On Apr. 8, the Rosen Law Firm issued a press release reminding investors who bought C3.ai (NYSE:AI) between Dec. 9, 2020 and Feb. 15, 2022, that they may be entitled to compensation if they bought AI stock during those 14 months. The class-action lawsuit filed against the company states that C3.ai’s initial public offering (IPO) documents from December 2020 contained misleading statements about the condition of its business. These statements may have persuaded investors its stock was a good investment. Litigation is now on the table. However, before you write off the artificial intelligence software provider’s stock, investors should consider the points in question under the lawsuit.
C3.ai’s Deteriorating Partnership and AI Stock
The lawsuit states that when the company went public on Dec. 9, 2020, it already knew that its partnership with Baker Hughes (NASDAQ:BKR) was deteriorating. Further, it used a flawed accounting methodology to hide this fact from investors.
In early April, I pointed out that in the company’s third quarter (Q3) 2022 conference call, Chief Executive Officer (CEO) Tom Siebel stated that 32% of its business in the quarter was closed due to its partnership with Baker Hughes. I’m not talking about the energy technology company using C3.ai software, although it does do that. Instead, the 32% figure from Siebel indicates Baker Hughes’ ability to sell C3.ai’s products and services to third parties. This hardly seems like a deteriorating partnership.
C3.ai Faces a Tough Sell
The other central point of the class-action lawsuit is that it claims the company neglected to mention salesforce turnover and its product is a tough sell. Tom Siebel discussed this subject in its latest conference call. The CEO said that due to refocusing its sales staff on its traditional strategic accounts engagement model, it has been able to reignite sales growth. He stated:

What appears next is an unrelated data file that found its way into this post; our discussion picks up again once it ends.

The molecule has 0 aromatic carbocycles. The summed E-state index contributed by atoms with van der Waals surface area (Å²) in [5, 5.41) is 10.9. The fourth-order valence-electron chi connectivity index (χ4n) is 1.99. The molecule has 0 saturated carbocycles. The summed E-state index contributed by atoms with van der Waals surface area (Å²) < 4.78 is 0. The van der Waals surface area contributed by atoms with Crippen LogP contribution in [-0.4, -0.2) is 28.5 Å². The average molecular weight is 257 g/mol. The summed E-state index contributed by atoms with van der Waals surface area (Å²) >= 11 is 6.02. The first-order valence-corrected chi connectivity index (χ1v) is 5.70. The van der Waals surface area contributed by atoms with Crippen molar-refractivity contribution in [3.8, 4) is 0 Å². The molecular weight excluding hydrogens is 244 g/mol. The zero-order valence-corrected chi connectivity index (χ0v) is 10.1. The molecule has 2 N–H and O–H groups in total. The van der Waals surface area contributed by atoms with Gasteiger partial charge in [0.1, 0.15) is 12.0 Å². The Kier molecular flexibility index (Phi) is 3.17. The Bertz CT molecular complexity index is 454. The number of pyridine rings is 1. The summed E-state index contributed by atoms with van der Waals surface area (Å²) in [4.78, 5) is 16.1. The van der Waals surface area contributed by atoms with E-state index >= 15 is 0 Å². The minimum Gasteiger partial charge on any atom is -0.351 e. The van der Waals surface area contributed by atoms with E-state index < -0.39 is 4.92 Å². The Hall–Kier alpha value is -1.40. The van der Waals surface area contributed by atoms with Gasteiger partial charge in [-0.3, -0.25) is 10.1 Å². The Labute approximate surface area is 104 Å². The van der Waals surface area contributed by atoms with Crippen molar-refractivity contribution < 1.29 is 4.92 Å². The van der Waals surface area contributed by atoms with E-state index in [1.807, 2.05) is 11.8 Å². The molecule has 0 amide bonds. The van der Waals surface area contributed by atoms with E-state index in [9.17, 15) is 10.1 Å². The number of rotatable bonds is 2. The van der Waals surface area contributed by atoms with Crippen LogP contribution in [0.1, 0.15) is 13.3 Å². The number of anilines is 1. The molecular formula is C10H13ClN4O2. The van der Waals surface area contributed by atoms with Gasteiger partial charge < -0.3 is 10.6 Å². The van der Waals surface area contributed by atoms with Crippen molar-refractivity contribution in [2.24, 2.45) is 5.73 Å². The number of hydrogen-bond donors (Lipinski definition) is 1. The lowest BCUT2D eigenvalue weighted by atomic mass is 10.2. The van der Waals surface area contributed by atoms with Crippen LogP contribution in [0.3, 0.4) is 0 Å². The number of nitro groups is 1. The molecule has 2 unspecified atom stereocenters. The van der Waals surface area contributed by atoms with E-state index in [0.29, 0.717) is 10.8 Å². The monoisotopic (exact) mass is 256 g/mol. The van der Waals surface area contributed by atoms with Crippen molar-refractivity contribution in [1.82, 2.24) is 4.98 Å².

“I think we got the sales organization back on track. The companies — our customers continue to accelerate their implementations at a very substantial rate. And I think that as we enter Q4 of this fiscal year, the company is exactly on track, doing exactly what we said we would be doing when we took this company public.”
I’m not a lawyer, but it will be difficult for the class-action lawsuit to prove that C3.ai knew its software was a tough sell. Nevertheless, revenues rose by 42% in the third quarter, with a backlog of $536.7 million, 81% higher than a year earlier. The class-action lawsuit seems like much ado about nothing from where I sit. Under $20, AI stock is a good entry point for aggressive investors.
On the date of publication, Will Ashworth did not have (either directly or indirectly) any positions in the securities mentioned in this article. The opinions expressed in this article are those of the writer, subject to the InvestorPlace.com Publishing Guidelines.